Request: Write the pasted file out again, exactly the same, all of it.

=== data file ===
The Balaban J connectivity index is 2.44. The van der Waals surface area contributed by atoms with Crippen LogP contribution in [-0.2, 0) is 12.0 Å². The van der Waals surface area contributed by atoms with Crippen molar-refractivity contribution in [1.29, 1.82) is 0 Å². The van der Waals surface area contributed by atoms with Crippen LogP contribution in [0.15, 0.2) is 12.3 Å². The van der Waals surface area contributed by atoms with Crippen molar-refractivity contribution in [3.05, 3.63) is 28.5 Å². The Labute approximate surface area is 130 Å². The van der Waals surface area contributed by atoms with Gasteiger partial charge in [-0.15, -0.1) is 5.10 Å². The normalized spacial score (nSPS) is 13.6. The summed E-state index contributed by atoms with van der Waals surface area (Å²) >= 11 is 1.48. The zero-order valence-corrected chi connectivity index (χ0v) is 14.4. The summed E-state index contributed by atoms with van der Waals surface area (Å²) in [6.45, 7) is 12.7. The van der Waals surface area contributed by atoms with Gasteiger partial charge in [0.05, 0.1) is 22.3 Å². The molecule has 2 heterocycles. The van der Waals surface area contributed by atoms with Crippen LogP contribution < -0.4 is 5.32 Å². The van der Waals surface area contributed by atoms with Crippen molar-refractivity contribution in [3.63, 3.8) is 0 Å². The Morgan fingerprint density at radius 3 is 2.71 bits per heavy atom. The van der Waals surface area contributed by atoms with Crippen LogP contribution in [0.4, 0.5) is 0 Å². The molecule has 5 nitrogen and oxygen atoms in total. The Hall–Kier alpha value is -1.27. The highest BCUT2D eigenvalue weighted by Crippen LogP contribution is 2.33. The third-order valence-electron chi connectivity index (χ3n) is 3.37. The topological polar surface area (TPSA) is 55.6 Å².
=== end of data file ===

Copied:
The Balaban J connectivity index is 2.44. The van der Waals surface area contributed by atoms with Crippen LogP contribution in [-0.2, 0) is 12.0 Å². The van der Waals surface area contributed by atoms with Crippen molar-refractivity contribution in [1.29, 1.82) is 0 Å². The van der Waals surface area contributed by atoms with Crippen LogP contribution in [0.15, 0.2) is 12.3 Å². The van der Waals surface area contributed by atoms with Crippen molar-refractivity contribution in [3.05, 3.63) is 28.5 Å². The Labute approximate surface area is 130 Å². The van der Waals surface area contributed by atoms with Gasteiger partial charge in [-0.15, -0.1) is 5.10 Å². The normalized spacial score (nSPS) is 13.6. The summed E-state index contributed by atoms with van der Waals surface area (Å²) >= 11 is 1.48. The zero-order valence-corrected chi connectivity index (χ0v) is 14.4. The summed E-state index contributed by atoms with van der Waals surface area (Å²) in [6.45, 7) is 12.7. The van der Waals surface area contributed by atoms with Gasteiger partial charge in [0.05, 0.1) is 22.3 Å². The molecule has 2 heterocycles. The van der Waals surface area contributed by atoms with Crippen LogP contribution < -0.4 is 5.32 Å². The van der Waals surface area contributed by atoms with Crippen molar-refractivity contribution in [3.63, 3.8) is 0 Å². The Morgan fingerprint density at radius 3 is 2.71 bits per heavy atom. The van der Waals surface area contributed by atoms with Crippen LogP contribution in [0.4, 0.5) is 0 Å². The molecule has 5 nitrogen and oxygen atoms in total. The Hall–Kier alpha value is -1.27. The highest BCUT2D eigenvalue weighted by Crippen LogP contribution is 2.33. The third-order valence-electron chi connectivity index (χ3n) is 3.37. The topological polar surface area (TPSA) is 55.6 Å².